116 3rd St SE
Cedar Rapids, Iowa 52401
PALO — The Linn County Board of Supervisors voted 2-1 in its first reading of a rezoning ordinance that would allow construction of two utility-scale solar projects near Palo to commence.
The vote was along party lines, as it was during each of the three readings for a Coggon solar project earlier this year. Democrats Ben Rogers and Stacey Walker voted yes and Republican Louie Zumbach voted no to rezone the area from agricultural to agricultural with a solar overlay, allowing for the project to be built.
Zumbach made a motion to add a negotiable setback, allowing for up to 1,250 feet. The county’s setback rule is 300 feet for utility-scale solar projects. The motion was voted down 2-1.
“I think the 1,250 would allow someone to have solar on the farm and allow neighbors to be treated more fairly,” Zumbach said. “I think it’s important for my colleagues to remember we are the representatives of rural Linn County. We owe the people a fair shake.”
The supervisors will meet again Tuesday night at 6 p.m. in Palo for the second reading. The third and final reading is scheduled for Tuesday, Sept. 6. All of the meetings are being held at the Palo Community Center, 2800 Hollenbeck Rd.
There was little discussion among board members before they voted, but the supervisors did ask many questions of developer NextEra. The board asked about screening for non-participating landowners, chemicals within the solar panels and who takes responsibility if a natural disaster blows panels into neighbors’ yards.
While NextEra will develop the project, Alliant Energy filed a proposal with the Iowa Utilities Board to buy the large-scale solar project from NextEra and further develop it into the state’s largest solar and battery storage facility, if that plan receives approval.
Representatives of NextEra and Alliant Energy told the supervisors that in the case of a natural disaster like the August 2020 derecho, anyone who sustains damage from any of the companies’ property would “be made whole.”
The Duane Arnold Solar I project proposes to use 316 acres of an 857-acre area to place photovoltaic solar arrays capable of generating up to 50 megawatts of energy.
The Duane Arnold Solar II project would use 815 acres of a 1,780-acre area to place solar arrays capable of generating up to 150 MW. It would also include a 75-MW, four-hour battery energy storage facility. The battery energy storage system will have about 96 20 x 8-foot containers that will house 7,040 lithium-ion battery modules.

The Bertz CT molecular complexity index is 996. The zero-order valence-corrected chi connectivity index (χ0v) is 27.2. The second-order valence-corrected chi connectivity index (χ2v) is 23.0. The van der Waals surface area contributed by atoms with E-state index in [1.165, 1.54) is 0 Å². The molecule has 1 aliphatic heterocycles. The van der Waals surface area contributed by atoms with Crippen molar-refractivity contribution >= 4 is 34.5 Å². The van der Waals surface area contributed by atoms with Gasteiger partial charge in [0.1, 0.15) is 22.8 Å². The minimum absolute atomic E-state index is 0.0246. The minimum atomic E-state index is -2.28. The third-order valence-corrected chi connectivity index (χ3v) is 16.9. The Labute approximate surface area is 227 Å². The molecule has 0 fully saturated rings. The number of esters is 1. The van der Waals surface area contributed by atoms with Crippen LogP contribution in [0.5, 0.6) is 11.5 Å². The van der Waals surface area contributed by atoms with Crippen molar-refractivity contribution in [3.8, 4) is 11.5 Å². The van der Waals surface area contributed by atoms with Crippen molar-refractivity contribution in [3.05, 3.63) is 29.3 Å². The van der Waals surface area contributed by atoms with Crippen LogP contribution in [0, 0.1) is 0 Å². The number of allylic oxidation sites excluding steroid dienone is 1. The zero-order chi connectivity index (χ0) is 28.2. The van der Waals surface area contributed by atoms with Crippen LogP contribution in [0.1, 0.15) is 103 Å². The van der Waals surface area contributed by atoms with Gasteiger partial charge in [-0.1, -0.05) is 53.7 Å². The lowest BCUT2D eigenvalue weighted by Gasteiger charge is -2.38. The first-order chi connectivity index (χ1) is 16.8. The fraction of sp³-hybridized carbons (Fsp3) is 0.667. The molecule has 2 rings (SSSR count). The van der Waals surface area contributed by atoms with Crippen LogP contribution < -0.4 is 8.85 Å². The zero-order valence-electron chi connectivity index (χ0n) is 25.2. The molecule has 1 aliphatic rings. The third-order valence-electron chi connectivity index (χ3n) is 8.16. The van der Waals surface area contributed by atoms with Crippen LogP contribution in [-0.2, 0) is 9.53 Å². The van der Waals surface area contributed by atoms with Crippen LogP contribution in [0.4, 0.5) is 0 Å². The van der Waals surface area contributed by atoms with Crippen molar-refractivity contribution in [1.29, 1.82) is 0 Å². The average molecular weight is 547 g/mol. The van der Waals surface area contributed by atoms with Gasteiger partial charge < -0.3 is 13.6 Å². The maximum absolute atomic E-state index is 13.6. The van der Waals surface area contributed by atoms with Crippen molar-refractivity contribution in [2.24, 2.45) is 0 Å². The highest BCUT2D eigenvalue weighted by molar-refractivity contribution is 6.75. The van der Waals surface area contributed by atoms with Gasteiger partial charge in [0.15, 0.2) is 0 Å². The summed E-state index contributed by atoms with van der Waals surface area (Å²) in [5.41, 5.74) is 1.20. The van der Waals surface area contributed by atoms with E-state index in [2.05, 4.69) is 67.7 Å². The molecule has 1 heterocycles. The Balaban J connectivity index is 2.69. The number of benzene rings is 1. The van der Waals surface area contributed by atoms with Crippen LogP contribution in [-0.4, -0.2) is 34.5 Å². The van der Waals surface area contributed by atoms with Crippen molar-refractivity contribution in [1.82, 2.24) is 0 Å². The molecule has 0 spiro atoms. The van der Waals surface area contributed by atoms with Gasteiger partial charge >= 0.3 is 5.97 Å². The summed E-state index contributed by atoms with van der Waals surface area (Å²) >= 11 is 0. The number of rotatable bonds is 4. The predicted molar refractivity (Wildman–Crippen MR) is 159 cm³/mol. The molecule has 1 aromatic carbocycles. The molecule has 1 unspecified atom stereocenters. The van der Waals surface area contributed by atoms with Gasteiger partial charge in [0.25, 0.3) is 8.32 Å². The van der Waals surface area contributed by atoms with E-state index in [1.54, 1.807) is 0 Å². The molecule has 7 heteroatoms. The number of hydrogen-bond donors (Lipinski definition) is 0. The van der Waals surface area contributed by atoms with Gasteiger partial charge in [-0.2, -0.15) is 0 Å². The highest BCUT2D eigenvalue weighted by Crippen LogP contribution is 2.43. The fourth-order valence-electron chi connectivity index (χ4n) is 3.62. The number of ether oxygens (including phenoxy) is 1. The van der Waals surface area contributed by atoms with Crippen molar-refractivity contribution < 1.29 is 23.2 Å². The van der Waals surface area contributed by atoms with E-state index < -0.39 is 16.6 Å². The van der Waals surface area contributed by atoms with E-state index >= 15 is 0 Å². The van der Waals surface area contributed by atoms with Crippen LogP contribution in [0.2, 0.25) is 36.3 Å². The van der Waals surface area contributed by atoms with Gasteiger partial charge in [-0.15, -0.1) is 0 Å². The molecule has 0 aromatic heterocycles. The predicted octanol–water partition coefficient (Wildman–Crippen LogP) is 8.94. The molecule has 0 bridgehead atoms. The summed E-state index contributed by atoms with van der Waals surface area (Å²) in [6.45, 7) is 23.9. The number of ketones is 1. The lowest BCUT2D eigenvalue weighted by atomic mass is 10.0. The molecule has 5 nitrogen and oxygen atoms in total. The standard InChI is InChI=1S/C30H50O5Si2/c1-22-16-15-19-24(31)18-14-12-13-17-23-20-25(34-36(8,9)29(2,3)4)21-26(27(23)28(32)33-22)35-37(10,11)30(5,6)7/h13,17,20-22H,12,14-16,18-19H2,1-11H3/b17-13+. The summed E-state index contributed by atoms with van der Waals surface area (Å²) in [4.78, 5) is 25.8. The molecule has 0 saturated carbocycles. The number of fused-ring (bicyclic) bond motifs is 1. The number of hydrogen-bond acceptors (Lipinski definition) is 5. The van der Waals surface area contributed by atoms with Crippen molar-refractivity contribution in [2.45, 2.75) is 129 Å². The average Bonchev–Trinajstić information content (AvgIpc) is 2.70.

Speakers share support, urge opposition
Public comment at the meeting lasted several hours, as has become commonplace for county meetings surrounding the topic.
Palo Mayor Eric Van Kerckhove pointed out that the Palo City Council voted unanimously to adopt a resolution opposing the NextEra project.
“The projects are directly in the path of Palo’s growth. The general consensus of the citizens of Palo, (they) have expressed to the council that the community is opposed to the development,” he said. “The City of Palo respectfully requests the supervisors deny the requests.”
Rick Hannen, a retired farmer who lives near Center Point, said he wishes his land was within project boundaries so he could participate.
“I would make a lot more money,” he said. “But we have a responsibility to the world. It’s important. I want my grandkids and their kids to know that I spoke up to do the right thing for the environment.”
NextEra representatives have said they plan to have the Palo projects operational by December 2024. Construction is projected to begin in the first quarter of 2023, if the projects are approved.
NextEra, which has operated in Iowa since 1999 and has 12 wind farms in the state, said it plans to invest $800 million in the solar project, including $50 million paid to landowners for voluntary easements over the project’s 30-year life span. It would be the company’s first solar project in Iowa.
The application for the Palo solar projects was submitted in February. It includes site plans, a decommissioning plan, economic and land-use analysis, vegetation management plan, agricultural impact mitigation plan, setback analysis and a screening plan along with other documents. The project is estimated to reduce carbon dioxide emissions by about 9.49 million metric tons per year.
Linn County Planning and Development Director Charlie Nichols said county staff recommended approval of the project with the county’s current stipulations. Those include a 300-foot setback from non-participating landowners.
Last month, the Linn County Planning and Zoning Commission voted 4-3 to recommend approval of the zoning change.
This is the second utility-scale solar project the county has considered this year. In January, the supervisors approved developer Clenera’s Coggon project in a 2-1 vote after planning and zoning commission members voted 6-1 to recommend denial.
Progress on the 640-acre solar farm near Coggon is on hold while a court resolves a case brought against the supervisors by a family who lives near the site.
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